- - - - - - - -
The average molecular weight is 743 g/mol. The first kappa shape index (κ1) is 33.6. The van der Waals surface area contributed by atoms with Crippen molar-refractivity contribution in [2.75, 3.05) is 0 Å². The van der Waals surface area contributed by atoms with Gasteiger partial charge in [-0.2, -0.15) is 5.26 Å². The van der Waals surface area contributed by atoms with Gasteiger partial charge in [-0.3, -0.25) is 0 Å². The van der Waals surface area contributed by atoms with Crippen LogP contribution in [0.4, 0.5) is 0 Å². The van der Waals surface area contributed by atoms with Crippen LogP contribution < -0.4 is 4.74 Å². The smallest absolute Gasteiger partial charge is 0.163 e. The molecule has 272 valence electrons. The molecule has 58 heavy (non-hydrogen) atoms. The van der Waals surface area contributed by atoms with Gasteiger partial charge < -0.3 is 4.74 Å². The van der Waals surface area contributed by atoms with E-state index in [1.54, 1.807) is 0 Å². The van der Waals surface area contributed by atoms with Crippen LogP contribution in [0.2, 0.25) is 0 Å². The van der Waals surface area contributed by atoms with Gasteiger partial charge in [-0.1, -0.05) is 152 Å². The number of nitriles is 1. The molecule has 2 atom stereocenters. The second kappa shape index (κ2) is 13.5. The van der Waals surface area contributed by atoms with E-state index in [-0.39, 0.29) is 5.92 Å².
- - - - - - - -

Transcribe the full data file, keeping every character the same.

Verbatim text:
The average molecular weight is 743 g/mol. The first kappa shape index (κ1) is 33.6. The van der Waals surface area contributed by atoms with Crippen molar-refractivity contribution in [2.75, 3.05) is 0 Å². The van der Waals surface area contributed by atoms with Gasteiger partial charge in [-0.2, -0.15) is 5.26 Å². The van der Waals surface area contributed by atoms with Gasteiger partial charge in [-0.3, -0.25) is 0 Å². The van der Waals surface area contributed by atoms with Crippen LogP contribution in [0.4, 0.5) is 0 Å². The van der Waals surface area contributed by atoms with Crippen LogP contribution < -0.4 is 4.74 Å². The smallest absolute Gasteiger partial charge is 0.163 e. The molecule has 272 valence electrons. The molecule has 58 heavy (non-hydrogen) atoms. The van der Waals surface area contributed by atoms with Gasteiger partial charge < -0.3 is 4.74 Å². The van der Waals surface area contributed by atoms with E-state index in [1.54, 1.807) is 0 Å². The van der Waals surface area contributed by atoms with Crippen LogP contribution in [0.2, 0.25) is 0 Å². The van der Waals surface area contributed by atoms with Gasteiger partial charge in [-0.1, -0.05) is 152 Å². The number of nitriles is 1. The molecule has 2 atom stereocenters. The second kappa shape index (κ2) is 13.5. The van der Waals surface area contributed by atoms with E-state index in [-0.39, 0.29) is 5.92 Å².